The defendant, the Collector of the Port of New York, appeals from a judgment for $1000 entered against him in an action to recover a fine unlawfully collected by him, virtute officii. The plaintiff, a carrier, on January 18, 1925, brought to New York an Italian who was blind and did not have a quota immigration visa. This alien was therefore excludable under section 3 of the Immigration Act of 1917 (8 U.S.C.A. § 136), because he suffered from a physical defect which might affect his ability to earn a living and was therefore likely to become a public charge; and also under section 13 (a) (3) of the Quota Act of 1924 (8 U.S.C.A. § 213 (a) (3), because although he had a non-quota immigration visa under section 4 (e), 8 U.S.C.A. § 204 (e), giving him the statuts of a "non-quota immigrant," he failed to qualify in that class as a "bona fide student," properly accredited. The Secretary of Labor imposed two fines upon the carrier, one for $250 together with the return fare, under section 9 of the Act of 1917 as amended by section 26 of the Act of 1924 (8 U.S.C.A. § 145); another for$1000, under section 16 (a) (2) and (b) of the Act of 1924 (8 U.S.C.A. § 216 (a) (2), (b) for bringing in a quota immigrant with a non-quota visa. The plaintiff paid both fines to the collector, and now by action begun in 1928 seeks to recover the larger one, relying upon Cousulich Line v. Elting, 40 F.2d 220 (C.C.A.2), and Navigazione Generale Italiana v. Elting, 66 F.2d 537 (C.C.A.2), which held that two fines are not leviable for bringing in a single alien. It sued to recover the lesser fine in a later action begun in 1929 and its complaint was dismissed on the merits; we affirmed the judgment, Lloyd Sabaudo Societa v. Elting, 55 F.2d 1048, and the Supreme Court affirmed us, Lloyd Sabaudo Societa v. Elting, 287 U.S. 329, 53 S. Ct. 167, 77 L. Ed. 341. The trial in the later action began in June, 1930, but was not concluded till July 18th; our decision in Cosulich Line v. Elting, supra, 40 F.2d 220, was handled down on April 7, 1930, and our order for mandate issued on the fourteenth. Thus the time within which to file a petition for certiorari under Jud. Code,§ 145, section 350 of title 28, U.S. Code (28 U.S.C.A. § 350), had expired before the trial in the later action was concluded, for it is the "judgment or decree," not the mandate or process of this court, which counts. The judge thought the judgment in the later action res judicata and gave judgment against the defendant.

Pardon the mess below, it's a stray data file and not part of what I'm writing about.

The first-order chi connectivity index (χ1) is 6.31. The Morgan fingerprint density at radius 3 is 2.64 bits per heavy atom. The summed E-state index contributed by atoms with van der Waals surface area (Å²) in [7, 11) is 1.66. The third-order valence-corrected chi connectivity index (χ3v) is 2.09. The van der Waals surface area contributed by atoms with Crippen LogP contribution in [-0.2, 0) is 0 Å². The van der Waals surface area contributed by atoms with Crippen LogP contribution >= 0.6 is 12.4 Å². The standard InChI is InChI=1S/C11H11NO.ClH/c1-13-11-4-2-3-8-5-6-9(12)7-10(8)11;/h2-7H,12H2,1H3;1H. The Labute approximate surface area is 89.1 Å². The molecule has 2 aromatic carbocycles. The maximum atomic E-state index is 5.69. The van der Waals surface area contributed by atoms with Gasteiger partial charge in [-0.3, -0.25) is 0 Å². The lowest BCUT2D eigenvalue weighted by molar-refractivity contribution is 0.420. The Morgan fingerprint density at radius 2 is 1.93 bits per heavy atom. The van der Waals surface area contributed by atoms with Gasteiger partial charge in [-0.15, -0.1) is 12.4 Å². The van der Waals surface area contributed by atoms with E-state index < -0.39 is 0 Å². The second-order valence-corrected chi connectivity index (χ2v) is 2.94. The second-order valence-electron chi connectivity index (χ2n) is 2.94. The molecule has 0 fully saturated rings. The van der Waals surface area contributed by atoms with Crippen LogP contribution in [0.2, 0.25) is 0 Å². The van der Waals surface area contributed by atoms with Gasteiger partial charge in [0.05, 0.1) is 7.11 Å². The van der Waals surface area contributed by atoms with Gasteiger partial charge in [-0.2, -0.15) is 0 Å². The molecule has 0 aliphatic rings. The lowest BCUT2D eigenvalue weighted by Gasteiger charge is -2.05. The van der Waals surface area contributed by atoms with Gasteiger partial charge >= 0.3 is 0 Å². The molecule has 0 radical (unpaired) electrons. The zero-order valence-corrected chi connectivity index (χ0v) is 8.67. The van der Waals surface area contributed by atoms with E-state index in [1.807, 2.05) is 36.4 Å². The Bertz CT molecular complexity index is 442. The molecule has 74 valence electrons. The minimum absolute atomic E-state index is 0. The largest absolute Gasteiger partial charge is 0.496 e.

Although the judgment in the later action established the defendant's right to retain the smaller fine, it did not establish that for this reason he must abandon the larger. That point was not litigated, and the estoppel of a judgment extends only to matters in issue. Cromwell v. County of Sac, 94 U.S. 351, 352, 24 L. Ed. 195; City of Vicksburg v. Henson, 231 U.S. 259, 268, 269, 34 S. Ct. 95, 58 L. Ed. 209; State of Oklahoma v. Texas, 272 U.S. 21, 42, 43, 47 S. Ct. 9, 71 L. Ed. 145. While it was a good bar to any further action to recover the lesser fine, it did not make the defendant's surrender of that fine a condition upon retaining the larger fine; it decided nothing whatever about that. Thus the ground on which the judgment below rested will not support it. But there is another ground which will. The defendant before July 18, 1930, had let his time to appeal expire in Cosulich Line v. Elting, supra (C.C.A.) 40 F.2d 220, and knew that he could not retain two fines for brining in the same alien unless in another litigation the Supreme Court might reverse our ruling. When with an enforced choice before him he continued to resist the later action, he declared his purpose to retain the smaller fine and in this he was successful. Had he declared his present purpose to return the smaller and keep the larger fine, the plaintiff would not have been put to the expense of prosecuting two appeals. It would be inequitable to allow him to change his position after so misleading the plaintiff, and an action for money had is throughout governed by equitable considerations.